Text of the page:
KPMG and RICS warn a lack of skilled labour could delay billions of pounds worth of work.


Start dates on a swathe of public construction projects could be in jeopardy because of a shortage of skilled workers, KPMG has warned.

In a survey of the government construction pipeline - which includes some £128bn of work being procured by central and local government - KPMG cast doubt that the government could commence work on the almost 1,500 major projects it plans to commence by 2016.

It said 2,656 projects, 84% of the total, are due to commence construction by 2016, including 1,279 already in progress.

Some £23.4bn worth of work is due to begin in the period 2016-20, including the £16.4bn High Speed 2 project.

KPMG’s UK head of infrastructure, building and construction Richard Threlfall, said: “There is currently an acute shortage of skilled labour in the industry and unless that is resolved soon some projects will be delayed.”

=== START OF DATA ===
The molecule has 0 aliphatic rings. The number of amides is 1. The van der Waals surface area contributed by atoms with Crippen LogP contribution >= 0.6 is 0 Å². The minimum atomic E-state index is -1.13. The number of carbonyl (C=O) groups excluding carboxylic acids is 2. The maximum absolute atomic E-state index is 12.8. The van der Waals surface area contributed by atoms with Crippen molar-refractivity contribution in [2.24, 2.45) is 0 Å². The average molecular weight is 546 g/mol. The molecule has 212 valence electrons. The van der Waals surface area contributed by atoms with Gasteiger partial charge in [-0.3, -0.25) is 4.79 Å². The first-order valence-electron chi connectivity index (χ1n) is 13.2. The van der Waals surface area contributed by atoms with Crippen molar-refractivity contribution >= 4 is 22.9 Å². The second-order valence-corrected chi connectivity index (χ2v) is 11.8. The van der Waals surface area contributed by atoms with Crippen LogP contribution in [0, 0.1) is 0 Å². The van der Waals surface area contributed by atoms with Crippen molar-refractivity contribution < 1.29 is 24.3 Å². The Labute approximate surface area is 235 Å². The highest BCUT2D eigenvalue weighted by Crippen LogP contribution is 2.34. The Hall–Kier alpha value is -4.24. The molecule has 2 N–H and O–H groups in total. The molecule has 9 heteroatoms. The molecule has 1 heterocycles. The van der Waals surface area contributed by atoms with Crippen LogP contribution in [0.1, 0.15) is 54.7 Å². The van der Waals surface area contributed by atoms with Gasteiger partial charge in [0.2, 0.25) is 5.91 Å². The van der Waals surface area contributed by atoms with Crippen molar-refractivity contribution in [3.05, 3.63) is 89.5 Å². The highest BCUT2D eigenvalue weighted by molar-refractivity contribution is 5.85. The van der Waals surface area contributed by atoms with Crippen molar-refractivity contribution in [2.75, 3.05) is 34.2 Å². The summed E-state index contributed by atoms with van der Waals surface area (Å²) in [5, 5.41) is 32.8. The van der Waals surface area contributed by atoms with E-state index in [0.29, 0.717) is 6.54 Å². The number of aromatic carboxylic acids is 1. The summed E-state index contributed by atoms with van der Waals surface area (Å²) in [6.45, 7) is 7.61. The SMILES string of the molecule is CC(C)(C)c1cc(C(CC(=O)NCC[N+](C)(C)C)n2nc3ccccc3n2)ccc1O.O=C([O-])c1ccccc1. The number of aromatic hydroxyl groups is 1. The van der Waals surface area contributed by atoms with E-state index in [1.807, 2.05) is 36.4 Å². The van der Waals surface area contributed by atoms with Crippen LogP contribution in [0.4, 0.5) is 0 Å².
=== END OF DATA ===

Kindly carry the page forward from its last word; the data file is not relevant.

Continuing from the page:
The news came as a separate survey from the RICS highlighted a shortage of surveyors.

The survey revealed around two in five (43%) surveying firms are currently turning down an average of five contracts a year due to a shortage of skilled workers.

More than four fifths (85%) questioned said that a lack of qualified candidates meant they had problems recruiting.

Alan Muse, director of built environment professional groups at RICS, said: “Construction as an industry looks set to grow, but at this rate it’s very unlikely that we’ll have the capacity or the capability to fulfil planned projects.”